Searching over 5,500,000 cases.


searching
Buy This Entire Record For $7.95

Download the entire decision to receive the complete text, official citation,
docket number, dissents and concurrences, and footnotes for this case.

Learn more about what you receive with purchase of this case.

FULLMER v. SLOAN'S SPORTING GOODS CO.

December 29, 1967

Roland FULLMER, Plaintiff,
v.
SLOAN'S SPORTING GOODS CO., Inc., Defendant


Bonsal, District Judge.


The opinion of the court was delivered by: BONSAL

MEMORANDUM

BONSAL, District Judge.

 On June 29, 1965, plaintiff, a citizen of Idaho, commenced this diversity action against defendant, a New York corporation, for negligence and breach of warranty. The complaint alleges that on July 1, 1962 plaintiff was injured when shells and ammunition sold and distributed by defendant exploded in his face while he was using them for the purposes for which they were intended.

 Defendant moves, pursuant to Rule 56, F.R.Civ.P., for summary judgment dismissing the complaint on the ground that the action is barred by the applicable statute of limitations. Plaintiff cross-moves, pursuant to Rule 12(f), F.R.Civ.P., for an order striking defendant's two affirmative defenses based on the statute of limitations. Defendant's motion is granted and plaintiff's cross motion is denied.

 It appears that defendant has its place of business in New York and sells and distributes guns and ammunition throughout the United States. Distribution in Idaho was made by mail orders which were solicited by advertising placed by the defendant in magazines of national circulation. The shells and ammunition in suit were ordered by mail by Norton, a resident of Idaho, in response to an advertisement placed by the defendant in the "American Rifleman", were shipped by defendant to Norton f.o.b. New York, and sold by Norton to the plaintiff.

 The New York statute of limitations is three years for actions based on negligence (C.P.L.R. § 214), and six years for actions based on breach of warranty (C.P.L.R. § 213). Idaho has a two-year statute of limitations for actions "to recover damages for an injury to the person" (Idaho Code, § 5-219(4)), and since this is an action to recover for personal injuries, it is conceded that it applies to both negligence and breach of warranty.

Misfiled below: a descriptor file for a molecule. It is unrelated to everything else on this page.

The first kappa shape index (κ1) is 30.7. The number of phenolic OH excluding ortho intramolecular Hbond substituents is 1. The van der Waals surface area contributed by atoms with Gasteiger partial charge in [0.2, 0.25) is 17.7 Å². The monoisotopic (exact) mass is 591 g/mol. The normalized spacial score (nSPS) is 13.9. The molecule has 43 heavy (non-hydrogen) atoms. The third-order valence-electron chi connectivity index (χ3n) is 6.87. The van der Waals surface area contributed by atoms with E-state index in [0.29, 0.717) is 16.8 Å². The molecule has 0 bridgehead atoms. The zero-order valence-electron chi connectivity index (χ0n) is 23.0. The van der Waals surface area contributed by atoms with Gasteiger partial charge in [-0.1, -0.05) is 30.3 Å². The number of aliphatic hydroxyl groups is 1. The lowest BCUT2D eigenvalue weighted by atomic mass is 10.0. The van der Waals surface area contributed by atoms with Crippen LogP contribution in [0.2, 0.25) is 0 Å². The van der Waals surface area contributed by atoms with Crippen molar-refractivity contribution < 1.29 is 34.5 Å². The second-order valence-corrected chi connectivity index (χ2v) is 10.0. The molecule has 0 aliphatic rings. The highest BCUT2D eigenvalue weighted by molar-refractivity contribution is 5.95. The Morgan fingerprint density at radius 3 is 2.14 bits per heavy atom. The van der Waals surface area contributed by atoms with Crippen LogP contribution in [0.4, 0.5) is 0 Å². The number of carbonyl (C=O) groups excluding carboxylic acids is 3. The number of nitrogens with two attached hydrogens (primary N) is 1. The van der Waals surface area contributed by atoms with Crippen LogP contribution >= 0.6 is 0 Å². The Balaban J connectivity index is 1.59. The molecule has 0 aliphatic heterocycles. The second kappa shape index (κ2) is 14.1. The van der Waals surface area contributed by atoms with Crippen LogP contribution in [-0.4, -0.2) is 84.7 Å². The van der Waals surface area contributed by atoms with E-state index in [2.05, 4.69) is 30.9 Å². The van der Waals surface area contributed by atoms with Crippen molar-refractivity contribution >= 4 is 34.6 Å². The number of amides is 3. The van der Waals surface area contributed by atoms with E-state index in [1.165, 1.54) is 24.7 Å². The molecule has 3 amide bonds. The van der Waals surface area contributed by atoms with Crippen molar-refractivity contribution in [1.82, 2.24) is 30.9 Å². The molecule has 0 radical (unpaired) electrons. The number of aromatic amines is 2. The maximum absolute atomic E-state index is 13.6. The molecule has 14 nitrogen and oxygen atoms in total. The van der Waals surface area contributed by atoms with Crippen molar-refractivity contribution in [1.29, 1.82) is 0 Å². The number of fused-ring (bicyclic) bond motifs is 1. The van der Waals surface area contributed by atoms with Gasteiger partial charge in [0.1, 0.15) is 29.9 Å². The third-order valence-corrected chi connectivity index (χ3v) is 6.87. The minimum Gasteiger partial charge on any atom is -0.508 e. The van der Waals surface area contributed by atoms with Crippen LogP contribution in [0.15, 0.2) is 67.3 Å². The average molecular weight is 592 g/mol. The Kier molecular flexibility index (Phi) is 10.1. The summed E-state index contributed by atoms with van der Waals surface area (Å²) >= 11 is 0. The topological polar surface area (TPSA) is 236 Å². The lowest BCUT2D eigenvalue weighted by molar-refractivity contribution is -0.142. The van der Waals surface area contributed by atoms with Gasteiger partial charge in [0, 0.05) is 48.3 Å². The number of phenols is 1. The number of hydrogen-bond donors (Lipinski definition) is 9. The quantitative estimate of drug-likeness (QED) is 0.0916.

The New York borrowing statute (C.P.L.R. § 202) provides:

 
"An action based upon a cause of action accruing without the state cannot be commenced after the expiration of the time limited by the laws of either the state or the place without the state where the cause of action accrued, * * *."

 One policy behind the borrowing statute is to afford New York "resident-defendants the benefit of the shortest applicable period of limitation * * *" Lowell Wiper Supply Co. v. Helen Shop, Inc., 235 F. Supp. 640, 644 (S.D.N.Y.1964).

 Idaho's long arm statute (Idaho Code, § 5-514) provides that a corporation submits itself to the jurisdiction of the courts of Idaho as to any cause of action arising out of

 
(a) the transaction of any business within this state which is hereby defined as the doing of any act for the purpose of realizing pecuniary benefit or accomplishing or attempting to accomplish * * * the business purpose or objective * * * of such * * * corporation;
 
(b) the commission of a tortious act within this state.

 In advertising its products in magazines of national circulation, which led to the sale here involved, defendant was doing an act for the purpose of realizing pecuniary benefit or accomplishing or attempting to accomplish its business purposes in the State of Idaho, which was sufficient to subject defendant to jurisdiction in Idaho under subdivision (a) of Section 5-514 of the Idaho Code.

 In B.B.P. Association, Inc. v. Cessna Aircraft Co., Idaho, 420 P.2d 134 (1966), the Supreme ...


Buy This Entire Record For $7.95

Download the entire decision to receive the complete text, official citation,
docket number, dissents and concurrences, and footnotes for this case.

Learn more about what you receive with purchase of this case.